Two new middle-grade novels cover a lot of ground, both literally and figuratively. Neil, the 13-year-old protagonist of The Disappearing Boy, moves from Vancouver to Ottawa, then runs away to Saint John, New Brunswick. Meanwhile, Owen, in The Things Owen Wrote, travels from his home in Red Deer, Alberta, to Reykjavik, Iceland, over the course of a weekend. Neil is fleeing a family secret, while Owen is trying to cover one up.
Both of these family dramas are deftly written and well-paced. Neil is a visual artist, who’s sensitive, mature, attentive to his single mother, and shy but open to making friends. He’s also single-mindedly focused on why his mother won’t tell him who his father is. Ottawa author Sonia Tilson sets out this parental mystery at the start of the book, reveals the secret halfway through, and then ramps up the action in the last half as Neil runs east, in search of a grandfather he’s only recently seen in a photo. Neil is convinced his mom’s father, who he’s told owns horse stables in New Brunswick, will help him sort through the new information about his background. But things don’t go according to plan.
There are mature themes in this novel, involving gender identity in adults, which might be difficult to process for readers at the lower end of the intended nine-to-13-year-old audience. But with a parent’s guidance, this thoughtful book can serve as a powerful introduction to transgender issues or a new entry point in an ongoing conversation. While the story is about Neil’s journey toward understanding, acceptance, and forgiveness, the moral is one for parents: keeping significant secrets from your child can backfire horribly.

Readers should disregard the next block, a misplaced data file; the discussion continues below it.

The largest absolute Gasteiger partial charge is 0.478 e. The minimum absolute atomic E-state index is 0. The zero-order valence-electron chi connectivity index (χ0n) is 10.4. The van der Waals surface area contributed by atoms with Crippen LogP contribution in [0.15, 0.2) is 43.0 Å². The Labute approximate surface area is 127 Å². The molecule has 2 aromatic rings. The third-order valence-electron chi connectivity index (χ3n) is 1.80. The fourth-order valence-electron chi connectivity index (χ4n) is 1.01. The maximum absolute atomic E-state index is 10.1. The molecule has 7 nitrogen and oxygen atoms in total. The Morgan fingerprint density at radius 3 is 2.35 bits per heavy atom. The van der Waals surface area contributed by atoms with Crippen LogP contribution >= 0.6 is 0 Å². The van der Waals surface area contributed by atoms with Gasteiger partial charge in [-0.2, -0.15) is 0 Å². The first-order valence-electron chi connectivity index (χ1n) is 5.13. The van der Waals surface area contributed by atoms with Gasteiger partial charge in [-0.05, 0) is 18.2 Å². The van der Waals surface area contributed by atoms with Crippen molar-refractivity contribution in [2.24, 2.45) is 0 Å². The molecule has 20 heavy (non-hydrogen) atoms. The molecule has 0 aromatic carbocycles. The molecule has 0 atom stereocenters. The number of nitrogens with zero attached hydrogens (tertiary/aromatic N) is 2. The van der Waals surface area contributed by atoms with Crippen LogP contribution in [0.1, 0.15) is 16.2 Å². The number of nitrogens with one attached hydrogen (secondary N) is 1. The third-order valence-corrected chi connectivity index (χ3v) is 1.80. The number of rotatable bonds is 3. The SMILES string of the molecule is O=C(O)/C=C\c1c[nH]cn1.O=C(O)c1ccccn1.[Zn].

In Jessica Scott Kerrin’s latest, Grade 8 student Owen is mortified when his grandfather, Neville, mistakenly sends his notebook to Iceland. There is something in that journal he’d like to keep private. Owen convinces Neville to take an impromptu trip to Reykjavik, a place the grandfather has always wanted to visit and where they’ll be able to retrieve the notebook. The recently widowed Neville happens to have two free airline tickets – so they’re off. While the reader is kept wondering what Owen wrote, we are privy to his other secret, and it’s one that should resonate with young readers. The budding photographer and poet feels like a bit of a fraud – “All Owen’s life, he’s been told how talented he is, how smart he is, no matter what he does.” But Owen wonders if he “sometimes coasts,” and doesn’t push himself or take risks. He realizes that he hasn’t always earned this unconditional praise.
That said, Owen is a perceptive artistic character, who is attuned to his surroundings. He notices the sights, sounds, and smells of the prairies, and how it all juxtaposes with what he finds in Reykjavik. “‘There’s no smell,’ Owen says, marvelling that Icelandic air doesn’t hint of wheat warmed by the sun, the smell he’s grown up with.”
Owen’s attentiveness has also alerted him to his grandfather’s increasingly bizarre behaviour, from using the wrong kitchen utensils to packing only socks for the trip. While adult readers will immediately recognize the early signs of Alzheimer’s, Owen is quick to accept any justification Neville gives for acting oddly. Younger readers may not fully comprehend the dangers of Neville and Owen travelling on their own, but it provides a suspenseful narrative for those in the know.
The actual things Owen wrote are certainly not as earth-shattering as the big reveal in The Disappearing Boy. But these books go beyond their simple plot devices. The appeal is in their quiet, artistic main characters coming to terms with their own fallibility and that of their family members.